Should Your Child Stay Back a Grade?

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Bad report cards, behavioral issues or difficulty fitting in may all contribute to your child getting a recommendation to repeat a grade. If students are struggling, pressuring them to move to a higher grade may exacerbate the problem. Academic issues, problems outside of school or a lack of maturity may encourage educators to hold students back on the assumption that this will allow the child to grow and catch up. Unfortunately, studies do not back up the colloquial belief that repeating grades is beneficial to students.

When students aren’t coping with the workload or with social responsibilities, it seems logical to give them some extra time to catch up. However, psychological studies conducted on students who repeated a grade suggest that this may have damaging long-term effects on them both socially and academically.

What the Studies Show

A study by the National Association of School Psychologists showed that students who were held back performed worse than those who had the same grades and were allowed to graduate. Repeating a grade does initiate an improvement in grades in the first year, but the improvement is short-lived and peters out after a year or two.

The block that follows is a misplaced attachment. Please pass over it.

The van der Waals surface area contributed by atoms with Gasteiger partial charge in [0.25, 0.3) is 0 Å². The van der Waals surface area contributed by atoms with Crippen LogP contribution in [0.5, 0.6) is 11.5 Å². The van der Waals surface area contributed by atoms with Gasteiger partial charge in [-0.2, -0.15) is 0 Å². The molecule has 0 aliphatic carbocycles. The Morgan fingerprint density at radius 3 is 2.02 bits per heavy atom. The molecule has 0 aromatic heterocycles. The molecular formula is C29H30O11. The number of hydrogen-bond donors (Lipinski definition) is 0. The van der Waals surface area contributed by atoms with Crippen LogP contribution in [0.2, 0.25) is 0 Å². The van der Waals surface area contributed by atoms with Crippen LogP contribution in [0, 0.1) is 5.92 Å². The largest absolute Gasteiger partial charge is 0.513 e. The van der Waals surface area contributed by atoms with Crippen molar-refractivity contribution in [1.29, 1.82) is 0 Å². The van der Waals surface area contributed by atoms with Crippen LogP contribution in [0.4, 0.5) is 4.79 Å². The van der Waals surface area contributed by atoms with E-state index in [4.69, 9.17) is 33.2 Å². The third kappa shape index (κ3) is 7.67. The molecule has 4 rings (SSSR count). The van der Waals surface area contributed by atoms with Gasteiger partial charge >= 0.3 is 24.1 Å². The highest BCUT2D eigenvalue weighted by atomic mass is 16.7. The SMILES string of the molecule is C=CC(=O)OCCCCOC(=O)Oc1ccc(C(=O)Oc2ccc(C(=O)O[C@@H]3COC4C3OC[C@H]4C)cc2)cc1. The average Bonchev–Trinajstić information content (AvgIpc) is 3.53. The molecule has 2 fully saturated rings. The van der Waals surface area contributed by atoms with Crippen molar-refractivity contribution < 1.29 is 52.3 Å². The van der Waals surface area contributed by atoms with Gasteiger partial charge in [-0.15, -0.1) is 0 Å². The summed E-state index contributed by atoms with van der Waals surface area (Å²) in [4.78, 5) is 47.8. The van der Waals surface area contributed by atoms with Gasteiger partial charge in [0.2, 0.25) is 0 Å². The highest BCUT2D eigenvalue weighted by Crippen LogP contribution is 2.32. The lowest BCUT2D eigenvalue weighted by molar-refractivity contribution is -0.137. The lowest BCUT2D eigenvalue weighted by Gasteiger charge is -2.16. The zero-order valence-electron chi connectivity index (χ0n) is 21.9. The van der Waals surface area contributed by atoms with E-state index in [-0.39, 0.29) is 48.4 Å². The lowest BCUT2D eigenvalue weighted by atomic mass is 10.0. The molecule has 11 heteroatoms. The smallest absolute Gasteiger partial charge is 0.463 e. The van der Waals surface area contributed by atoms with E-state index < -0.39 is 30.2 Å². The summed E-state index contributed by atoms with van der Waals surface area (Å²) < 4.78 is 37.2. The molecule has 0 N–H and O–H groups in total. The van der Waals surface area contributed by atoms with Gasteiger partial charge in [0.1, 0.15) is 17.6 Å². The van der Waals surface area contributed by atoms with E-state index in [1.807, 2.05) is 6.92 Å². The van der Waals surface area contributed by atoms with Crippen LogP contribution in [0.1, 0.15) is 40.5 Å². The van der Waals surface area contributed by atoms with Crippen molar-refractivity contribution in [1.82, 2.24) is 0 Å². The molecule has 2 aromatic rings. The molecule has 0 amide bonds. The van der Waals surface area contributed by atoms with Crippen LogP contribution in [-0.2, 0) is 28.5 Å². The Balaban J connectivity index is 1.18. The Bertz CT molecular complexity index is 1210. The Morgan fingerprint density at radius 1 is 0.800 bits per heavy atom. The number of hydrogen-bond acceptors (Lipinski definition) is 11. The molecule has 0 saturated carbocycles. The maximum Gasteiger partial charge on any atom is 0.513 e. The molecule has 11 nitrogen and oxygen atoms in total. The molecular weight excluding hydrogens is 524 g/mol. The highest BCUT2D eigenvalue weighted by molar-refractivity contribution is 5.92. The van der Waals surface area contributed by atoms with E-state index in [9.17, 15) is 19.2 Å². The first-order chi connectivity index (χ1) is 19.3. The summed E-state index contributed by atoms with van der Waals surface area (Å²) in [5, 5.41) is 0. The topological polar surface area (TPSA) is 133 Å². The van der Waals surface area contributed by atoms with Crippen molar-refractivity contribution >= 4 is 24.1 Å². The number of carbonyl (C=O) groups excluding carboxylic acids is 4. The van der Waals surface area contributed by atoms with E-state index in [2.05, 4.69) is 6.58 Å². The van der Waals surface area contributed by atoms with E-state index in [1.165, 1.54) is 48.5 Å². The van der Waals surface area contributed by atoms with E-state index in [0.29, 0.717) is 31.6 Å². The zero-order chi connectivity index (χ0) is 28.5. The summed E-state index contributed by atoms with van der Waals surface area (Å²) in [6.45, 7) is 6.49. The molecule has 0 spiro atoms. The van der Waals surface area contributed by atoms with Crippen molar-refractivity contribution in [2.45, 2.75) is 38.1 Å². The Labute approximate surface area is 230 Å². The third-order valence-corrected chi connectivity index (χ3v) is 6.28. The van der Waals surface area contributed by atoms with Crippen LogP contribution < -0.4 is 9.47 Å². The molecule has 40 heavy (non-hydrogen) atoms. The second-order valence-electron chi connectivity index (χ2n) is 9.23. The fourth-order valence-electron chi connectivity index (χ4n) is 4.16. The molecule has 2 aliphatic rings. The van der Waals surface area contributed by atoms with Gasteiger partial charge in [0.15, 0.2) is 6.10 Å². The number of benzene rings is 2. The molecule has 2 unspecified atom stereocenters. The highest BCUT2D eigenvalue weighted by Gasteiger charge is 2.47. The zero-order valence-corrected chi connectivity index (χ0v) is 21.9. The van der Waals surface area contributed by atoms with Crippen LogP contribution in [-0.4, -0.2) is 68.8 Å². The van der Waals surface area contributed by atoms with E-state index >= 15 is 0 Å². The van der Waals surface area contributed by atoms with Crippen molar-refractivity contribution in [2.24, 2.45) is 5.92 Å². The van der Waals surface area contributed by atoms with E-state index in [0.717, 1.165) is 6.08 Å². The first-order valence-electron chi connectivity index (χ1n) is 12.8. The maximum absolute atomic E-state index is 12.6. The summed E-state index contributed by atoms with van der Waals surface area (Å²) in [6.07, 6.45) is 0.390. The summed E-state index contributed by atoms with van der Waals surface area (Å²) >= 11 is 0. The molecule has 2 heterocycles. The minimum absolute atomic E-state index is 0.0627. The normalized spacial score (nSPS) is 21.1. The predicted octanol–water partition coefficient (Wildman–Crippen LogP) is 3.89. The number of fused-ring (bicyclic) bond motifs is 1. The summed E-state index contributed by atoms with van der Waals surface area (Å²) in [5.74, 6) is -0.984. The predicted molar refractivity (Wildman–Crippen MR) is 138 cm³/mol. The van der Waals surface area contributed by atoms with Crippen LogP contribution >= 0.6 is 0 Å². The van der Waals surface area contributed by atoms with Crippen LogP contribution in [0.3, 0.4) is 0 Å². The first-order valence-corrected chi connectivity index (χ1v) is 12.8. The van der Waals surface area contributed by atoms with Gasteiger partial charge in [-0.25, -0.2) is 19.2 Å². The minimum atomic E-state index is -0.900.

Holmes and Matthews (1984) reviewed 44 studies that looked at the long-term effects of grade retention and found that promoted students had higher grades, better personal adjustment and more positive attitudes toward school than students who had been kept back a grade.

Long-term studies show that students who were kept back perform worse than students with similar grades who were moved forward in reading, math and language skills with reading suffering the most. Not only do these students experience deteriorating academic performances, they also have higher instances of social and behavioral issues which increase in frequency through adolescence and result in a much higher dropout rate.

According to the National Center for Education Statistics, 2006, students who drop out are five times more likely to have repeated a grade.

What you can do to Help

If your student is experiencing social or academic loads that are beyond their capabilities, moving them forward into the next grade unassisted may only exacerbate the problem. Enlist help in dealing with these issues so that your child has a support network outside of the school system.

For academic assistance, turn to an in-home private tutor who is able to find the missing building blocks in your child’s knowledge and fill these so they have a great foundation to build on. Ensure that your one-to-one tutor also teaches executive skills; those vital organizational and study skills that give your child the tools they need to succeed.

Use the summer to help them to catch up and then monitor their progress in the new academic year. Get more involved in your child’s school and form a positive relationship with your teachers. Your teachers are the very best source for advice on how to help your child and provide an academically supportive environment where they can learn and grow.

pic by Wellspring Community School

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